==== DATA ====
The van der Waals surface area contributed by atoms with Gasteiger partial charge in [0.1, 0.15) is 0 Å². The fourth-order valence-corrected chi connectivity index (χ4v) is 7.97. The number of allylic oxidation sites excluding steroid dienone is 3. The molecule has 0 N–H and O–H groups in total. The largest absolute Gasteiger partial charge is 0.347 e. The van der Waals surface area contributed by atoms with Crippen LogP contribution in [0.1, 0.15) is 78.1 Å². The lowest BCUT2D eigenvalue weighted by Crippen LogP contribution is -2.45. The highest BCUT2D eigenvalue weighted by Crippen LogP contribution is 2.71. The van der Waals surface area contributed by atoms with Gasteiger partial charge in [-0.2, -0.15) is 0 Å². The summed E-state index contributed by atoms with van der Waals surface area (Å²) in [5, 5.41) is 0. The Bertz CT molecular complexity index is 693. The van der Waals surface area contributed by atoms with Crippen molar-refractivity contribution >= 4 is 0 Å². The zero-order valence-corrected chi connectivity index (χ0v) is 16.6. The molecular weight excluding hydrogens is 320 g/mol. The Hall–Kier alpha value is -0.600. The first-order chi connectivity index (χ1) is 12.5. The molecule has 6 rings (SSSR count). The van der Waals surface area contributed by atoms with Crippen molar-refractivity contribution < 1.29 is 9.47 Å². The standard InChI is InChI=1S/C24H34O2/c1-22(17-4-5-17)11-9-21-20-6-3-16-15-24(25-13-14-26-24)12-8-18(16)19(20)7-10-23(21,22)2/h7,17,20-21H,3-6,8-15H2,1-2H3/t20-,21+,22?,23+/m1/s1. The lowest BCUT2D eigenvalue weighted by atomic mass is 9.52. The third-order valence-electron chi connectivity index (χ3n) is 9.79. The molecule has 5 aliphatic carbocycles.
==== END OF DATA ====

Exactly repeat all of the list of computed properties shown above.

The van der Waals surface area contributed by atoms with Gasteiger partial charge in [0.1, 0.15) is 0 Å². The fourth-order valence-corrected chi connectivity index (χ4v) is 7.97. The number of allylic oxidation sites excluding steroid dienone is 3. The molecule has 0 N–H and O–H groups in total. The largest absolute Gasteiger partial charge is 0.347 e. The van der Waals surface area contributed by atoms with Crippen LogP contribution in [0.1, 0.15) is 78.1 Å². The lowest BCUT2D eigenvalue weighted by Crippen LogP contribution is -2.45. The highest BCUT2D eigenvalue weighted by Crippen LogP contribution is 2.71. The van der Waals surface area contributed by atoms with Gasteiger partial charge in [-0.2, -0.15) is 0 Å². The summed E-state index contributed by atoms with van der Waals surface area (Å²) in [5, 5.41) is 0. The Bertz CT molecular complexity index is 693. The van der Waals surface area contributed by atoms with Crippen molar-refractivity contribution >= 4 is 0 Å². The zero-order valence-corrected chi connectivity index (χ0v) is 16.6. The molecular weight excluding hydrogens is 320 g/mol. The Hall–Kier alpha value is -0.600. The first-order chi connectivity index (χ1) is 12.5. The molecule has 6 rings (SSSR count). The van der Waals surface area contributed by atoms with Crippen molar-refractivity contribution < 1.29 is 9.47 Å². The standard InChI is InChI=1S/C24H34O2/c1-22(17-4-5-17)11-9-21-20-6-3-16-15-24(25-13-14-26-24)12-8-18(16)19(20)7-10-23(21,22)2/h7,17,20-21H,3-6,8-15H2,1-2H3/t20-,21+,22?,23+/m1/s1. The lowest BCUT2D eigenvalue weighted by atomic mass is 9.52. The third-order valence-electron chi connectivity index (χ3n) is 9.79. The molecule has 5 aliphatic carbocycles.